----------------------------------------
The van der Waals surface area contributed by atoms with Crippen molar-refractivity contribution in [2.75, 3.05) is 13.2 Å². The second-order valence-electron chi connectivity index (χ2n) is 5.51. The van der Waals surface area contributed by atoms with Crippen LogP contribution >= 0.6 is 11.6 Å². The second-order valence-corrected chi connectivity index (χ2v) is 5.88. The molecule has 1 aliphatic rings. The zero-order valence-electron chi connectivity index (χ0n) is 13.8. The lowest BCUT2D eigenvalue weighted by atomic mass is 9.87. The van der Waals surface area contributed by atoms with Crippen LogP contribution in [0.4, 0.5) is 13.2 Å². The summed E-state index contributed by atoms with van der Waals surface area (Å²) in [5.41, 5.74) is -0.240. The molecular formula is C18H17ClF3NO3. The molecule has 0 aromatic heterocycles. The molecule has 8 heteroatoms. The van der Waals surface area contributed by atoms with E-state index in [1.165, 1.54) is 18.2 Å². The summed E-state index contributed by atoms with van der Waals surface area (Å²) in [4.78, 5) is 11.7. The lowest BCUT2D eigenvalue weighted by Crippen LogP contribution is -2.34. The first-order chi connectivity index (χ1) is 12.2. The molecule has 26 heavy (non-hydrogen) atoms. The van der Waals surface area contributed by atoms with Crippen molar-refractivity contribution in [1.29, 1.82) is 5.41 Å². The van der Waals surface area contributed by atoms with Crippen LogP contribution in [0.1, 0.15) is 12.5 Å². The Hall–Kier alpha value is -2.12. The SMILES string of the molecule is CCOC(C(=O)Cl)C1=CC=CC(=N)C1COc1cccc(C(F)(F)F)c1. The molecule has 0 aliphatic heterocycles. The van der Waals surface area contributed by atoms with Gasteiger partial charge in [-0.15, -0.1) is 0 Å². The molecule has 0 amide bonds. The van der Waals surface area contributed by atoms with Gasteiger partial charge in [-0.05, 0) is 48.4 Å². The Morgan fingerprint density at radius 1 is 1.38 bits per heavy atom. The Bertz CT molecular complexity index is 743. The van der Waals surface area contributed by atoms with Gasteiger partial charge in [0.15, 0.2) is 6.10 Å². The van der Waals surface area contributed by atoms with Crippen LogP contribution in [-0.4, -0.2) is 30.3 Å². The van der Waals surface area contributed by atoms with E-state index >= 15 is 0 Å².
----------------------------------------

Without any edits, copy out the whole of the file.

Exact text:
The van der Waals surface area contributed by atoms with Crippen molar-refractivity contribution in [2.75, 3.05) is 13.2 Å². The second-order valence-electron chi connectivity index (χ2n) is 5.51. The van der Waals surface area contributed by atoms with Crippen LogP contribution >= 0.6 is 11.6 Å². The second-order valence-corrected chi connectivity index (χ2v) is 5.88. The molecule has 1 aliphatic rings. The zero-order valence-electron chi connectivity index (χ0n) is 13.8. The lowest BCUT2D eigenvalue weighted by atomic mass is 9.87. The van der Waals surface area contributed by atoms with Crippen LogP contribution in [0.4, 0.5) is 13.2 Å². The summed E-state index contributed by atoms with van der Waals surface area (Å²) in [5.41, 5.74) is -0.240. The molecular formula is C18H17ClF3NO3. The molecule has 0 aromatic heterocycles. The molecule has 8 heteroatoms. The van der Waals surface area contributed by atoms with E-state index in [1.165, 1.54) is 18.2 Å². The summed E-state index contributed by atoms with van der Waals surface area (Å²) in [4.78, 5) is 11.7. The lowest BCUT2D eigenvalue weighted by Crippen LogP contribution is -2.34. The first-order chi connectivity index (χ1) is 12.2. The molecule has 26 heavy (non-hydrogen) atoms. The van der Waals surface area contributed by atoms with Crippen molar-refractivity contribution in [1.29, 1.82) is 5.41 Å². The van der Waals surface area contributed by atoms with Crippen LogP contribution in [0.1, 0.15) is 12.5 Å². The Hall–Kier alpha value is -2.12. The SMILES string of the molecule is CCOC(C(=O)Cl)C1=CC=CC(=N)C1COc1cccc(C(F)(F)F)c1. The molecule has 0 aliphatic heterocycles. The van der Waals surface area contributed by atoms with Gasteiger partial charge in [-0.15, -0.1) is 0 Å². The molecule has 0 amide bonds. The van der Waals surface area contributed by atoms with Gasteiger partial charge in [-0.05, 0) is 48.4 Å². The Morgan fingerprint density at radius 1 is 1.38 bits per heavy atom. The Bertz CT molecular complexity index is 743. The van der Waals surface area contributed by atoms with Gasteiger partial charge in [0.15, 0.2) is 6.10 Å². The van der Waals surface area contributed by atoms with Crippen LogP contribution in [-0.4, -0.2) is 30.3 Å². The van der Waals surface area contributed by atoms with E-state index >= 15 is 0 Å².